Why I Was Able to Enjoy “Cursed Child”

We’ve had ten days to digest the Cursed Child script, and many of the responses have not been too favorable. In a fandom where it seems the popular opinion is that the script has soiled everything we know and love about the wizarding world, I would like to take a moment to explain why I was able to actually enjoy reading my book well into the night on July 31.

An important reason as to why I was able to read the script without being angered by it is because I do not consider it canon. For me, something is only canon if it is written by the original author, doesn’t conflict with existing information, and was developed before or during the time that the rest of the story was being written. Cursed Child does not fall under these guidelines because J.K. Rowling did not write the script and the story was developed far after the last book in the series was published. We have no way of knowing how much of the story was actually spawned from J.K. Rowling’s mind and notes. The idea was brought to her, and she gave permission for the stage play to move forward. In a recent New York Times article, John Tiffany is quoted as saying, “It was clear she was going to let us take those characters and have our own ideas.” Does this mean John Tiffany and Jack Thorne were basically able to alter and play with the characters that might have had a much different fate if Jo had been solely in charge of their futures? It’s just too hazy for me to consider it an official part of Harry’s story. Some fans will argue that because Rowling tweeted that the play should be considered canon, it absolutely is. The following is my answer to that.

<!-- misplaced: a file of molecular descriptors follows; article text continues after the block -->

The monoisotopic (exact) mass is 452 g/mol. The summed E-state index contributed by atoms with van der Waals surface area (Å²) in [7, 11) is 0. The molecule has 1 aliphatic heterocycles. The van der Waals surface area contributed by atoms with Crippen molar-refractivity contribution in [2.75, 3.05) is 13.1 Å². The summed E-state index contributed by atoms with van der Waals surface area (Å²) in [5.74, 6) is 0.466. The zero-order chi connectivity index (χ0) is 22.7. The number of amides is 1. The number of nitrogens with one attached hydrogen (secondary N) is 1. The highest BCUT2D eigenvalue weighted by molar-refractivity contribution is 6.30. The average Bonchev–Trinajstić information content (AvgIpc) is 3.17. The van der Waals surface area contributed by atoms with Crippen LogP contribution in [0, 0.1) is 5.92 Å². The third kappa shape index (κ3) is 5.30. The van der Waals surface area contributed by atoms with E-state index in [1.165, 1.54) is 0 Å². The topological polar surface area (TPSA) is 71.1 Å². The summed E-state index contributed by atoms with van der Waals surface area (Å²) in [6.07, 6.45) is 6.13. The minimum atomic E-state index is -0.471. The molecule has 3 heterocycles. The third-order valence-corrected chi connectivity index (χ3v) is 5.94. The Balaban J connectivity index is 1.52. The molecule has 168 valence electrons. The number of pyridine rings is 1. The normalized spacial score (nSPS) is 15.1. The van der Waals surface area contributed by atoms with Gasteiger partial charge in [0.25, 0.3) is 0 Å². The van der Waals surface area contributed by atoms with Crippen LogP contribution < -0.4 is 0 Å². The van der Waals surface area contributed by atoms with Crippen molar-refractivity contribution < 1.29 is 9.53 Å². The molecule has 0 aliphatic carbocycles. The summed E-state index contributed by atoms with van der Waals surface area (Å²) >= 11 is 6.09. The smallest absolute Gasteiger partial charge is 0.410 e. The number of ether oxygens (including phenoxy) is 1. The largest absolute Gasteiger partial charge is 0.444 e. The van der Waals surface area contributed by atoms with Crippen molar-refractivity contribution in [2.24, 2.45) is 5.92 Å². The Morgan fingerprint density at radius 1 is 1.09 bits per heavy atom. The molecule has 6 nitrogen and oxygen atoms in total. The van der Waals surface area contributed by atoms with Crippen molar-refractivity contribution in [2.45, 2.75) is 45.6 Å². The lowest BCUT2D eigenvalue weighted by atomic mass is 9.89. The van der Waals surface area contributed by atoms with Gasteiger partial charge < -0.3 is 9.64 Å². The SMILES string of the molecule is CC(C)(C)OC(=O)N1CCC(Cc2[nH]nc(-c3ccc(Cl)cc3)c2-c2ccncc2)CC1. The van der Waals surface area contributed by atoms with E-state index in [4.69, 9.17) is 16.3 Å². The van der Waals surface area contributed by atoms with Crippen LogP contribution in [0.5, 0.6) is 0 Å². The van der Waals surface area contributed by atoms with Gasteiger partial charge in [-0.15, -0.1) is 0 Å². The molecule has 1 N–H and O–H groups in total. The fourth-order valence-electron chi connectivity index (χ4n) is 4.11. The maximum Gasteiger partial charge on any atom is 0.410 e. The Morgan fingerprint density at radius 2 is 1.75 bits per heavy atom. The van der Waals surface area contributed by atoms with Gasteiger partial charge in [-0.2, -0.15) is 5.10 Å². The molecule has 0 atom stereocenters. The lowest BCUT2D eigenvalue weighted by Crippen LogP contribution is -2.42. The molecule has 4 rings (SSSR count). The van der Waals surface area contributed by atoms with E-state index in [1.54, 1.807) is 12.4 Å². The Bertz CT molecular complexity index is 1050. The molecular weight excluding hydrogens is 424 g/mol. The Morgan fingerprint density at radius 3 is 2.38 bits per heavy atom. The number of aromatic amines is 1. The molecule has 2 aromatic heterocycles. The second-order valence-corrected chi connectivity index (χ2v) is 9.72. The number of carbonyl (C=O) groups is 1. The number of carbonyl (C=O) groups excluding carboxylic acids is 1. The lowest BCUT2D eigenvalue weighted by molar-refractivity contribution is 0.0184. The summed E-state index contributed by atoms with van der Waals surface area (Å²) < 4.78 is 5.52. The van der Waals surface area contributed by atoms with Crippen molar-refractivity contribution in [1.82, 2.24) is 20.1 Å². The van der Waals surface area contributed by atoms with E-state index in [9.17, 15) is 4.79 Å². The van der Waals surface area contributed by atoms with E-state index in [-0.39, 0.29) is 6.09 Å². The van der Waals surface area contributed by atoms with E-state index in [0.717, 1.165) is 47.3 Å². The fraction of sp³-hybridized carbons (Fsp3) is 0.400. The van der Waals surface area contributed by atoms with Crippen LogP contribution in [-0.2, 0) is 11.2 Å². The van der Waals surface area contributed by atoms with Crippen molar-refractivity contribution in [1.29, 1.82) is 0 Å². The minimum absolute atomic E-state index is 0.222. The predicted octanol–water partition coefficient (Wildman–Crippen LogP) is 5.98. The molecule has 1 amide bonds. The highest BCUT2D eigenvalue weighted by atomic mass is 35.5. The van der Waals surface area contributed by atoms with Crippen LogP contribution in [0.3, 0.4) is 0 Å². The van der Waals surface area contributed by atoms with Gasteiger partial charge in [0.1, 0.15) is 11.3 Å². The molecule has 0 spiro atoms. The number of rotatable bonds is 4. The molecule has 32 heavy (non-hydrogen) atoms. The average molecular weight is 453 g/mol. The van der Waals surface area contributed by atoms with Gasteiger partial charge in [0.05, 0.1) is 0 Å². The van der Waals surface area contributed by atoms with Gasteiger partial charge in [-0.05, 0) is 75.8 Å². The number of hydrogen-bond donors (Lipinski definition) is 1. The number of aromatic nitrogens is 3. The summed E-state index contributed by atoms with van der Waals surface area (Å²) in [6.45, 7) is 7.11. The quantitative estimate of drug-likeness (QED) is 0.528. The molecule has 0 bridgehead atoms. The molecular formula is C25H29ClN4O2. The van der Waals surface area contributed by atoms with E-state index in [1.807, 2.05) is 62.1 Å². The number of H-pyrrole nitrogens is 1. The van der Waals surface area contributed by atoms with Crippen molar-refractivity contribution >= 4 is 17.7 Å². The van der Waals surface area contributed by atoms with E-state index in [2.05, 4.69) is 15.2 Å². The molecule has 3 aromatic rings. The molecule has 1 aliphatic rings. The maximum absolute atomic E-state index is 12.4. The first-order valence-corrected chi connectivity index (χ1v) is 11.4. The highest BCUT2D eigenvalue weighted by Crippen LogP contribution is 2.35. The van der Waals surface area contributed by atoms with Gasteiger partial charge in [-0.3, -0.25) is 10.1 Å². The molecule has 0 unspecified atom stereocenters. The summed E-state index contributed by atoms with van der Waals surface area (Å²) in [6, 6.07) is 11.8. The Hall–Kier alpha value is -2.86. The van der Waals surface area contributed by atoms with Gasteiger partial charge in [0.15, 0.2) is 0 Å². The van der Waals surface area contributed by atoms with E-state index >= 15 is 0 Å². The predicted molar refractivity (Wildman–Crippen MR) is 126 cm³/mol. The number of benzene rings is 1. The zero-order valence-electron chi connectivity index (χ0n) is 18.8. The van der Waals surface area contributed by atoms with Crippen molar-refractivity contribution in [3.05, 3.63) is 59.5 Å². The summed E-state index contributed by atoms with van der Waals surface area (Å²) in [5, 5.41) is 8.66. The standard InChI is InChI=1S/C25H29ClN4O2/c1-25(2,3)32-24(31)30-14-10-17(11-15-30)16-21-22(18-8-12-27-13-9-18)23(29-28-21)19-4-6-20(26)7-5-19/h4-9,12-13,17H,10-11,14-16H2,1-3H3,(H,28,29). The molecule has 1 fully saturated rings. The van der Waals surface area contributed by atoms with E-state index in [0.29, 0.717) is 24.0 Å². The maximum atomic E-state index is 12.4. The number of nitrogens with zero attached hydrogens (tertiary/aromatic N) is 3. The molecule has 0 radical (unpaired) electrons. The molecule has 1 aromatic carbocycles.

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Being able to throw aside the idea that this is the “eighth story” and is the future of our beloved characters that we all must accept as real helped me to open up that book at midnight and be thoroughly entertained. There were no expectations, no offenses, because I knew I was reading a creative derivative work inspired by the novels I grew up with. Someone had taken the magic of those seven Harry Potter books and put it on stage, imagining what Hogwarts might have been like for the next generation. It’s like a fan fiction, but it was given permission so as not to violate any copyright laws. Is it really all that different from A Very Potter Musical? AVPM was a derivative work, using already existing characters and storylines to induce laughs from an audience, and Harry Potter fans ate it up.

Where Cursed Child went wrong was mostly in marketing. If it had never been advertised as an official continuation of the series, if J.K. Rowling’s name didn’t appear in bold on the cover, if the script had never been published in book form, I think it would have been much easier for people to consider it a separate entity, a bonus, if you will. Once it was published, people wanted to stack it next to their other seven books on their shelf.

While the rest of the world was angered by the book, I found myself laughing at the characters’ banter, imagining what the stage looked like, and feeling inspired by all the same messages of love and friendship that Rowling carried through her work. I was able to enjoy the play for what it was, a theater production concentrated more on visuals than a seamless plot. I was able to close the book and think, “That was a fun read,” without crying about how it had ruined my childhood and defiled the name of Harry Potter. At the end of the day, people are still being inspired by the original stories of the Boy Who Lived. Inspired enough to create their own versions of what his adult life might look like and put magic on stage for other fans to enjoy. Where’s the wrong in that?

Amy Hogan

I was 9 years old when I discovered the magic that is “Harry Potter.” I am a proud Hufflepuff and exceedingly good at eating, reading, being sarcastic, and over-thinking small tasks. Since I spent too much time worrying about the correct way to write this bio, this is all I was able to come up with before the deadline.

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